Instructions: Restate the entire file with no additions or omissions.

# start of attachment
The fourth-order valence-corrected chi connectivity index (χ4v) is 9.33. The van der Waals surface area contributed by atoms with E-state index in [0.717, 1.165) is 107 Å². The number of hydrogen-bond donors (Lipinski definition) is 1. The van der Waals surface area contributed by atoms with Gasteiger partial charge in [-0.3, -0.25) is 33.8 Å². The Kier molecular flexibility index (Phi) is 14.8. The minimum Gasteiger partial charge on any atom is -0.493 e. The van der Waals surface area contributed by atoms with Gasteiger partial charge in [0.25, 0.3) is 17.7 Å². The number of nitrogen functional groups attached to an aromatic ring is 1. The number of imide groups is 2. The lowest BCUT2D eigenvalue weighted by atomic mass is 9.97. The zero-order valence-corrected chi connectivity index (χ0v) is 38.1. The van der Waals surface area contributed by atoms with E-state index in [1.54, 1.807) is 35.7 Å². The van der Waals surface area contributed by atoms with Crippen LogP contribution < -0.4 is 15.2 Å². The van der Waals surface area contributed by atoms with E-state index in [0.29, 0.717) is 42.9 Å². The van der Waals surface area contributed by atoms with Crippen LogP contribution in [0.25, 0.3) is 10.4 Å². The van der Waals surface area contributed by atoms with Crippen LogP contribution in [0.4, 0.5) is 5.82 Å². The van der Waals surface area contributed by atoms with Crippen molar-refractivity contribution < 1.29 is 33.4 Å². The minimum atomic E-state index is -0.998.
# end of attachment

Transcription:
The fourth-order valence-corrected chi connectivity index (χ4v) is 9.33. The van der Waals surface area contributed by atoms with E-state index in [0.717, 1.165) is 107 Å². The number of hydrogen-bond donors (Lipinski definition) is 1. The van der Waals surface area contributed by atoms with Gasteiger partial charge in [-0.3, -0.25) is 33.8 Å². The Kier molecular flexibility index (Phi) is 14.8. The minimum Gasteiger partial charge on any atom is -0.493 e. The van der Waals surface area contributed by atoms with Gasteiger partial charge in [0.25, 0.3) is 17.7 Å². The number of nitrogen functional groups attached to an aromatic ring is 1. The number of imide groups is 2. The lowest BCUT2D eigenvalue weighted by atomic mass is 9.97. The zero-order valence-corrected chi connectivity index (χ0v) is 38.1. The van der Waals surface area contributed by atoms with E-state index in [1.54, 1.807) is 35.7 Å². The van der Waals surface area contributed by atoms with Crippen LogP contribution < -0.4 is 15.2 Å². The van der Waals surface area contributed by atoms with E-state index in [0.29, 0.717) is 42.9 Å². The van der Waals surface area contributed by atoms with Crippen LogP contribution in [0.25, 0.3) is 10.4 Å². The van der Waals surface area contributed by atoms with Crippen LogP contribution in [0.4, 0.5) is 5.82 Å². The van der Waals surface area contributed by atoms with Crippen molar-refractivity contribution < 1.29 is 33.4 Å². The minimum atomic E-state index is -0.998.